Rebuilding your credit might not be the easiest thing to do — but it’s worth it. Poor credit signals to lenders and credit card issuers you won’t be able to make on-time payments. That means you might face higher interest rates on mortgages and credit cards, and it can even hurt your chances of renting an apartment.
Luckily, improving your credit is possible. By setting goals and making a plan, you can rebuild your credit and open a world of opportunities you wouldn’t have had before, like lower interest rates on credit cards and loans. With a higher credit score, you can show lenders and credit card issuers you’ll be able to make on-time payments in the future.
It’s just three digits, but this all-important number represents how likely it is you’ll pay your bills on time.
There are different kinds of credit scores, but we’ll focus on your FICO® credit score. Here’s what it’s made of.
How long does it take to rebuild credit?
Your combination of loans, credit card accounts, retail accounts, and accounts with financial institutions.
Payment history of both revolving credit, like credit cards, and installment credit, like a car loan or a mortgage.
The total amount of debt you owe.
How many credit inquiries you’ve made in a certain amount of time. For example, lenders might think you're in financial trouble if you apply for several credit cards within a few weeks.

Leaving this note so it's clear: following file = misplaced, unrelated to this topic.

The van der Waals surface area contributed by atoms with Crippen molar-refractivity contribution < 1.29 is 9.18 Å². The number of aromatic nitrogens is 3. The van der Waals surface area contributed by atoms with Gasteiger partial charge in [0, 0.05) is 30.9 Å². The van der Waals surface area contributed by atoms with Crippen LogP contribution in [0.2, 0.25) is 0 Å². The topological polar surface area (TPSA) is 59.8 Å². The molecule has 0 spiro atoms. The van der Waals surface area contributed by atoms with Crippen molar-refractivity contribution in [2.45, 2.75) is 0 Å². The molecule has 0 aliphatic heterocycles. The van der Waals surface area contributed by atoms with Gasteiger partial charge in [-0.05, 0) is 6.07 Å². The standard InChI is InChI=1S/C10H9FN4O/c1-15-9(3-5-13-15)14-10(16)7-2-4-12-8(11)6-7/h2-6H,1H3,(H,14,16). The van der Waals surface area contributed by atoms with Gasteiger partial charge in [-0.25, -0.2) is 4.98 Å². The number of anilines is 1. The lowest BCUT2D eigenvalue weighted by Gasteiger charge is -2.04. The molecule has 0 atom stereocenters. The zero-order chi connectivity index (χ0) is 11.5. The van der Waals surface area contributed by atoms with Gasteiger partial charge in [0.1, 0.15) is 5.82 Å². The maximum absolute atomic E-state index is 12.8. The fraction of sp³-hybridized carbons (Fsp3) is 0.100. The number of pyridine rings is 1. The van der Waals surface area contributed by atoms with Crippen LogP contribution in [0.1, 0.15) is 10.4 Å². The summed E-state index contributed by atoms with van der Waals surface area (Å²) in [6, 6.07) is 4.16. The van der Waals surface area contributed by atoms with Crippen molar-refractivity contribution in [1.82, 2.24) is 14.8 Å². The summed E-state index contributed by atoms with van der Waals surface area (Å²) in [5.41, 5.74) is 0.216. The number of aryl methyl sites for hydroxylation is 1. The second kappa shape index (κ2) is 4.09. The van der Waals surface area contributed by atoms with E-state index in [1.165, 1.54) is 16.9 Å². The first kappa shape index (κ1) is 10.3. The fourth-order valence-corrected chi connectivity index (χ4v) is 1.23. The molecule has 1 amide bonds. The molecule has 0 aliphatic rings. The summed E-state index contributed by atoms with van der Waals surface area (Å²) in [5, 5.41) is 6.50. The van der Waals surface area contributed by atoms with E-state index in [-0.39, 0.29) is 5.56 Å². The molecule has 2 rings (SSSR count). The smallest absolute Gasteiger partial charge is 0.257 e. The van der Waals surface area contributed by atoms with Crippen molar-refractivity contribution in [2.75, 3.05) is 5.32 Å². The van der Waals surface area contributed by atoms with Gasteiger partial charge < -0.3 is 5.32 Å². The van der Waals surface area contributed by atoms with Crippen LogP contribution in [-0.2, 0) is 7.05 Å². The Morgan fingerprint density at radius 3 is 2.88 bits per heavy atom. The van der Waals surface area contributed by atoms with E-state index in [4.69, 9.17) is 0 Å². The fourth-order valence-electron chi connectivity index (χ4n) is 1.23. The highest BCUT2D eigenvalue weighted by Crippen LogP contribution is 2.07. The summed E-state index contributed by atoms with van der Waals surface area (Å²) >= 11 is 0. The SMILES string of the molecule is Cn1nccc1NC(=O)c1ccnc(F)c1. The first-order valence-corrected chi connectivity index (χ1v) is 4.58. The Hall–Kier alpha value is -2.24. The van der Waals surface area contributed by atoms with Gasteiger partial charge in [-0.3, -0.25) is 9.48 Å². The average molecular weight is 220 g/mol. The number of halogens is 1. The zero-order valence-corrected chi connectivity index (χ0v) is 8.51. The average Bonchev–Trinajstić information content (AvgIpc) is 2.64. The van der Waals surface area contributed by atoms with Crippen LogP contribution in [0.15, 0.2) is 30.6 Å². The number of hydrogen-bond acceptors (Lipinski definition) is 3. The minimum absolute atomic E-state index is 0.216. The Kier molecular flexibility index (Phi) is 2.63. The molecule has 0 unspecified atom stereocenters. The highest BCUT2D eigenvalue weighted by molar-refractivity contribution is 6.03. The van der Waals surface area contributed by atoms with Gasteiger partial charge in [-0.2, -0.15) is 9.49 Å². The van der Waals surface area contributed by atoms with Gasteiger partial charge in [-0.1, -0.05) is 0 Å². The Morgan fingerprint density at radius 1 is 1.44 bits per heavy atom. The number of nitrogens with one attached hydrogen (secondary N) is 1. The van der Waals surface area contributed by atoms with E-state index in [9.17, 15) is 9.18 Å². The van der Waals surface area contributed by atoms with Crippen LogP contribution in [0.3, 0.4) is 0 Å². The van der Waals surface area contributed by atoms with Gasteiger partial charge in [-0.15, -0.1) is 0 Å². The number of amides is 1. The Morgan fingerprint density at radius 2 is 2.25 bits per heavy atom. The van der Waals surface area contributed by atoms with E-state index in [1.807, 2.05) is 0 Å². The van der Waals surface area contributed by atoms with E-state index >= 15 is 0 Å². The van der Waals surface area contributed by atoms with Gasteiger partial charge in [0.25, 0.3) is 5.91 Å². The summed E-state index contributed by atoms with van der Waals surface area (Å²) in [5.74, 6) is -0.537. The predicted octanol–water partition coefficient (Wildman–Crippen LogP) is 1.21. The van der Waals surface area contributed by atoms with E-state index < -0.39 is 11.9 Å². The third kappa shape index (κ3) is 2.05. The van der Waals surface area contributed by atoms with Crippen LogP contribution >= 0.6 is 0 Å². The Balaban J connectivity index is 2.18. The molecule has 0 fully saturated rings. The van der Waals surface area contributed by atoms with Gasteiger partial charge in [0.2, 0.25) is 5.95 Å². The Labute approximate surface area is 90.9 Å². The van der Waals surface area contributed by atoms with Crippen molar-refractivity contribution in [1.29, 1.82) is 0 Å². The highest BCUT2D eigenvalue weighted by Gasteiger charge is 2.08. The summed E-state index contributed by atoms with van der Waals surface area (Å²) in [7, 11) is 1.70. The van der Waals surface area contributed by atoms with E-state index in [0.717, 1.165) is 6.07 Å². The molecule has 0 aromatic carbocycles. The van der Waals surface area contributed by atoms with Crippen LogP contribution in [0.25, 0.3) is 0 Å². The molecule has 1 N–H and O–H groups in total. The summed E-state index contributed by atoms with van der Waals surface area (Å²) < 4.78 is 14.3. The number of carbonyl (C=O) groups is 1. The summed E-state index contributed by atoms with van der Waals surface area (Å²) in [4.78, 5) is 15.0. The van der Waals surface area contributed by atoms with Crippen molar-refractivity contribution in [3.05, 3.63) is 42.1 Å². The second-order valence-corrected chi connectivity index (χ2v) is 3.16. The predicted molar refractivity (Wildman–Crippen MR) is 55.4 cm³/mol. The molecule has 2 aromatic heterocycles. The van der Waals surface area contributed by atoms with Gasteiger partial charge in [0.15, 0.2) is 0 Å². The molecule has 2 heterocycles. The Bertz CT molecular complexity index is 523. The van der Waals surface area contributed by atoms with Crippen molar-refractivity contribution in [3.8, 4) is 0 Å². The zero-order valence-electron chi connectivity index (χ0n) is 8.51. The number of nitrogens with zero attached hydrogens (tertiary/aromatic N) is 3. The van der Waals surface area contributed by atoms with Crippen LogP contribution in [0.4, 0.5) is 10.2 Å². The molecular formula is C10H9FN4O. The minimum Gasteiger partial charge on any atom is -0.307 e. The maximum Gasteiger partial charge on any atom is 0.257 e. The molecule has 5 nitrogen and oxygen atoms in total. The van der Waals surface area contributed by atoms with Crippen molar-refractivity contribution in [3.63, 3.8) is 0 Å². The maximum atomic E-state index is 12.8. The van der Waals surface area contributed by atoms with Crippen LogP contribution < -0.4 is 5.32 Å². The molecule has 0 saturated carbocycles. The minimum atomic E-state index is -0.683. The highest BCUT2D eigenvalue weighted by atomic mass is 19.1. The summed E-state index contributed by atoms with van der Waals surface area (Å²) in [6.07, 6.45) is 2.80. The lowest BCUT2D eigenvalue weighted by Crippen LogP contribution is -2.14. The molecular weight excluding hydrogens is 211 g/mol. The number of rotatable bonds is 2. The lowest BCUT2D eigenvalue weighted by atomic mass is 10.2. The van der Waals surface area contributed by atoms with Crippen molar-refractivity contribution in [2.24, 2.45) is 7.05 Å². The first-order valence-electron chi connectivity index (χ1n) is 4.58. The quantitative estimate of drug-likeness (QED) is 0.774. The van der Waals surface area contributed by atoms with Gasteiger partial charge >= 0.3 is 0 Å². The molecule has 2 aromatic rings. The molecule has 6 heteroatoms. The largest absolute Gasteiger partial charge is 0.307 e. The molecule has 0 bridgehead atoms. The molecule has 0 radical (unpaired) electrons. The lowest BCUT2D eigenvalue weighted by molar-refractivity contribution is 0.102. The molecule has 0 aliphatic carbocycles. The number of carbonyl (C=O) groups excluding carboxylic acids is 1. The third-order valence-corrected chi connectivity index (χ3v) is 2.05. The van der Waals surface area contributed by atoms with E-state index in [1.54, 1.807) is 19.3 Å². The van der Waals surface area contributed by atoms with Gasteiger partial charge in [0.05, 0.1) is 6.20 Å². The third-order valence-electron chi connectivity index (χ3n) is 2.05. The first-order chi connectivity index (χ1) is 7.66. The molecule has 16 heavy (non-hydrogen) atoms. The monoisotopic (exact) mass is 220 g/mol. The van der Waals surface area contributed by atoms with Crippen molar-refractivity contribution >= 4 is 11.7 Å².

Before we get into the steps to rebuild your credit, let’s take a look at a few reasons why your credit score might be negatively impacted.
Late or missed payments can last on file for seven years, but they do eventually fall off your credit report.
While there’s no specific timeframe in which you can expect your credit score to grow, you can start doing things right now to improve your score. Follow the steps above, and your credit will improve as soon as you build up enough positive credit history to outweigh any negative marks.
To rebuild your credit fast, start by reviewing your credit report and disputing any errors you find. You can also pay your cards more than once a month to help reduce your balance more rapidly. Every positive mark on your credit report helps raise your credit score.
It depends on your specific credit history and what issues you need to repair on your credit report. While late payments stay on your credit report for up to seven years, correcting errors on your credit report could positively impact your score within a few months.
It’ll take some work, but it’s possible.
Good news if your credit score is low: Making small changes can result in a noticeable boost. Here’s what to do.